Looking at the type of property you’re purchasing also matters. If you’re buying an industrial property, its tenure might be more important as older properties tend to come with 60-year leases while newer ones come with 30-year leases. A prudent decision must be made if you’re deciding between an older property with a longer lease VS a younger property with a lower lease.
If you are purchasing the property for your own use, there’s also the hygiene factor to check if you can actually use the space. If you are a gym operator and want to purchase a space in a commercial property, you have to check if the space is already pre-approved or if you have to apply for a change of use.
#5 Build Equity In A Property You Own
If you are a business owner, making the decision to purchase your own commercial property may make financial sense.
As a business owner, you can always use the commercial property for your own business needs, instead of having to pay a monthly rent to someone else and constantly looking out for alternative places if your lease isn’t renewed, or if your landlord decides to hike rental prices just because you are doing well.
Assuming you are currently paying a rental of $3,000 per month, you could use that amount to finance your monthly mortgage repayment if you buy your own commercial property, while making good use of the space for your business. This way, you build up equity value in a property that you (or your company) own, instead of paying rent to someone else. A property, once fully paid off, is also considered an asset that can be used as collateral for further financing.
If the commercial property is no longer suitable for your business in future, you always have the option of renting out the space to other tenants for recurring rental income, which can also be used to repay your monthly mortgage payments.
Renting Or Buying, Which Is Cheaper?
Whether you are a property investor looking for a commercial property to add to your investment portfolio, or a business owner looking to have your own space, the financial figure is something that you can’t ignore. Apart from that, there are also other factors such as your business sector, working trends in the new normal, and others.
The current business climate represents to be a decent time to invest if you find a deal you like. Unlike residential property prices in Singapore, which has ticked upwards since the COVID-19 pandemic first began, both retail and office property prices have gone the other way. According to URA, office property prices in the central region have declined over 16% since the second half of 2019, while retail space in the central region has dipped close to 8% in the same period.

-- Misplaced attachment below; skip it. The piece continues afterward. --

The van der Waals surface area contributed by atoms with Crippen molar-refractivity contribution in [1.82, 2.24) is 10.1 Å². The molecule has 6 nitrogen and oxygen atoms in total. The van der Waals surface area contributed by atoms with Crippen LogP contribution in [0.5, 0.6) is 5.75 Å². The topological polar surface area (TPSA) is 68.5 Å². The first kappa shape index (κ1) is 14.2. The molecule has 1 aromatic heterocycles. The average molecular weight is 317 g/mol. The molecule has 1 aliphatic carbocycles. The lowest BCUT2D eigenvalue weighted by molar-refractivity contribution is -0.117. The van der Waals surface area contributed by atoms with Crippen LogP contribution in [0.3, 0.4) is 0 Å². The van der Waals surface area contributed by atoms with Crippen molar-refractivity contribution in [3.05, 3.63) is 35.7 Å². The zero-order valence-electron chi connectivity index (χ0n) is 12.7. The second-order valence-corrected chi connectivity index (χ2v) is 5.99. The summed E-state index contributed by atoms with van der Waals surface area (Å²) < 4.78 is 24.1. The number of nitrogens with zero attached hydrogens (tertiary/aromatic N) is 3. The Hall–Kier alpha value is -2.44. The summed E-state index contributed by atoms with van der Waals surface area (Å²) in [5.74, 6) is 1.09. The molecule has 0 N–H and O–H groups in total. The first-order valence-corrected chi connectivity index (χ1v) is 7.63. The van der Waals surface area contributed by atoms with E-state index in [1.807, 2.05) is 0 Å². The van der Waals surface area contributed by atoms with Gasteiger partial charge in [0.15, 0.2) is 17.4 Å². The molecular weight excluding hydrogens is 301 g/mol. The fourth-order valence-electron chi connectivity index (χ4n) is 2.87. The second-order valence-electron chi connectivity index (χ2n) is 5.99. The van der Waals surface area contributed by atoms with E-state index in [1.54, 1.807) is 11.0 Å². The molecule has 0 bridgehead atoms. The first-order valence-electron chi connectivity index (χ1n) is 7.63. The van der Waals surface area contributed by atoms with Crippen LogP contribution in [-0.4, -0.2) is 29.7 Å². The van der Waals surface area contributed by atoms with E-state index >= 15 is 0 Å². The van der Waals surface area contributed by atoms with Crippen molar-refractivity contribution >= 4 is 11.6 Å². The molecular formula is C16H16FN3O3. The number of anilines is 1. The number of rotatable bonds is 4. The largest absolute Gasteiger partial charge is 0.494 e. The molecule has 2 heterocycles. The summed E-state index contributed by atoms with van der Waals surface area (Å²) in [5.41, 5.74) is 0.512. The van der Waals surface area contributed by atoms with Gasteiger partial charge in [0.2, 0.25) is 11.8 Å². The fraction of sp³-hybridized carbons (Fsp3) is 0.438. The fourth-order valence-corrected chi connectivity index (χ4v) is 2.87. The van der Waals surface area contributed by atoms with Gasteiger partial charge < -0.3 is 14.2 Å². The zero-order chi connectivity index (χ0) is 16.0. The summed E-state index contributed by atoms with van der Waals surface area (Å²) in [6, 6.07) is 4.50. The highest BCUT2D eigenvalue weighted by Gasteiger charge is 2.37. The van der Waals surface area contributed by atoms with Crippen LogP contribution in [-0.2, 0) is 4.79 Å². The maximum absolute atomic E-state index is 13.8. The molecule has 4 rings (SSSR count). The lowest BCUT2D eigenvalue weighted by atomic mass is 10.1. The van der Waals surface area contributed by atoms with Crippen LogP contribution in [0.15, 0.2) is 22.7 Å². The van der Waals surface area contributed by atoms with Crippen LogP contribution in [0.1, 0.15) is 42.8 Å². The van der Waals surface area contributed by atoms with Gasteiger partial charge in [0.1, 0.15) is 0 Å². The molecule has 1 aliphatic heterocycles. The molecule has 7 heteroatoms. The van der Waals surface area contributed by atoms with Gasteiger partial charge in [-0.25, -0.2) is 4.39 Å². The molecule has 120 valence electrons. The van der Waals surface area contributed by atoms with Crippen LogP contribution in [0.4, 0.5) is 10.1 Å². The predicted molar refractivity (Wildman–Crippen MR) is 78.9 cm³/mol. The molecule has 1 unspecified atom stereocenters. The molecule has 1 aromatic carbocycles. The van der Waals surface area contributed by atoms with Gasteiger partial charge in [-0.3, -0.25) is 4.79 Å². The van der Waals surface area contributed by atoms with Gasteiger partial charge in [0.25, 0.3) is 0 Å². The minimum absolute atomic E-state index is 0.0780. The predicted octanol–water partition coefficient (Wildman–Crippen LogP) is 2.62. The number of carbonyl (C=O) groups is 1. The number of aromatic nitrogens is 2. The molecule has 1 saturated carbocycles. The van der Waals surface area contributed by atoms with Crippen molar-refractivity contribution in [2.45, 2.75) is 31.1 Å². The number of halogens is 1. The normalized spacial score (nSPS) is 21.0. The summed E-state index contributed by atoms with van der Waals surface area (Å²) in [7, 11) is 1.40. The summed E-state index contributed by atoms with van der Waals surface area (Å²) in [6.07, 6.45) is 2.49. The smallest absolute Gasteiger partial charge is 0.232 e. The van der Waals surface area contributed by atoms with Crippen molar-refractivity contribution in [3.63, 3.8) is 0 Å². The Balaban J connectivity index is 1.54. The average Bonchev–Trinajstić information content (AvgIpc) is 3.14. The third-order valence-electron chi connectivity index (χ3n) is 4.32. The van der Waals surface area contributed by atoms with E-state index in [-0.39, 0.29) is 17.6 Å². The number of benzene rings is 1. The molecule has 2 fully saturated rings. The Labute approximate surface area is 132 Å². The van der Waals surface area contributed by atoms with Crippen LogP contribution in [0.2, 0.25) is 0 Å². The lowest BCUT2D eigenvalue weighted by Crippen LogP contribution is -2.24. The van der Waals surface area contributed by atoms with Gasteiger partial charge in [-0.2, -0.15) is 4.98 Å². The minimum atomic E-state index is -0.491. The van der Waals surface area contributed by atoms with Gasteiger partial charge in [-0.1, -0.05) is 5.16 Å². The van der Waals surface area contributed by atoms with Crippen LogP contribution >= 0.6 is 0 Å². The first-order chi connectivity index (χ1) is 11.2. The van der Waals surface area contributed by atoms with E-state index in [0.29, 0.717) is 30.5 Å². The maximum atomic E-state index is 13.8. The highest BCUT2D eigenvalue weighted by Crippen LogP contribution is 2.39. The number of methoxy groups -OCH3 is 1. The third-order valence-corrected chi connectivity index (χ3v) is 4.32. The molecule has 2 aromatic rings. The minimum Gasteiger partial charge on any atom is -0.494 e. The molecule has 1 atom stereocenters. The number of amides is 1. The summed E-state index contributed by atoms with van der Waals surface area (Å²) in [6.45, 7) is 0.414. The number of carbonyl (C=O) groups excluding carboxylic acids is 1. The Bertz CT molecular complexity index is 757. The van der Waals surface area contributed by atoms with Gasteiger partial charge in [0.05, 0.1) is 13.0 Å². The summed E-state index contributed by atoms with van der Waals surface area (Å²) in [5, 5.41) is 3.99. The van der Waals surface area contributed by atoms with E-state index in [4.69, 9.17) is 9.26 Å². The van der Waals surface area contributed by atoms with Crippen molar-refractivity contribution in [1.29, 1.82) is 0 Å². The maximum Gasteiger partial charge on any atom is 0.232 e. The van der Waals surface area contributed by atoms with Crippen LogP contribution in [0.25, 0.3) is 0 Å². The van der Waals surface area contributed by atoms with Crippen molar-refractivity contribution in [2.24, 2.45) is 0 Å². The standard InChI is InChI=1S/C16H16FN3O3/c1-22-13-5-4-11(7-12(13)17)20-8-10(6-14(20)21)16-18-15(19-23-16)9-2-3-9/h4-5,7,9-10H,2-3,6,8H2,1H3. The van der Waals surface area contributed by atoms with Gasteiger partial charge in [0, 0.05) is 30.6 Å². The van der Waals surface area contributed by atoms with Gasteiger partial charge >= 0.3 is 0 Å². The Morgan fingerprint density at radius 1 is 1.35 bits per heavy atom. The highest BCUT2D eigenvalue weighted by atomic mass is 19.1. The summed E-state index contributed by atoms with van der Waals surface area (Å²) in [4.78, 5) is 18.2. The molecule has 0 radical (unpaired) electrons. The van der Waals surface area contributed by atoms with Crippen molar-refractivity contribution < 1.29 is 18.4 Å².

As an investor, you should mainly be concerned about your rental yield and potential price appreciation.
If you purchase a commercial property for $1 million and rent it out for $4,200 a month, your gross yield will be about 5%. However, you will also incur additional costs including property tax, maintenance fee and agent commission charges. With this, your returns will be lower at about 3.7%, or about $36,000 per year.
Assuming you borrow $800,000 (80%) for 30 years at an interest rate of 1.3% p.a., the monthly repayment will be about $2,684, or about $32,208 a year. This means from a cash flow perspective, you may receive an additional $3,000-$4,000 a year. On top of that, you also build up equity value in your property each time you make a loan repayment.
As a business owner, the way to think about whether you should own your property is slightly different. For this scenario, let’s assume that you are currently renting an office for $3,000 a month.
If you buy a commercial office space for $1 million, you will need to pay a minimum down payment of $200,000. You can finance the remaining $800,000 by taking a commercial property loan. Assuming an interest rate of 1.3% p.a. over 30 years, your monthly mortgage repayment will be $2,684, or about $316 lower each month as compared to renting. Of course, as the property owner, you will also need to pay for the maintenance and annual property tax.
However, while the overall amount might be similar each month, the advantage here is that a significant part of the monthly repayment you make each month goes into building up equity value in the property you own, which would ultimately be an asset that you or your company have.
To make a good commercial property investment, you want to secure a good interest rate to finance the purchase of your property. Through OCBC Business Banking, you can enjoy attractive rates for your commercial property loan. From now till 31 December 2021, enjoy exclusive rates when you apply for a Commercial Property Loan online.
Besides being able to borrow up to 80% of your property purchase price or valuation, you can get fast approval for your loan in 72 hours. And as an OCBC business customer, you will also have the flexibility to add on other financing solutions such as term loans, overdraft or trade facilities in the future on top of your commercial property loan.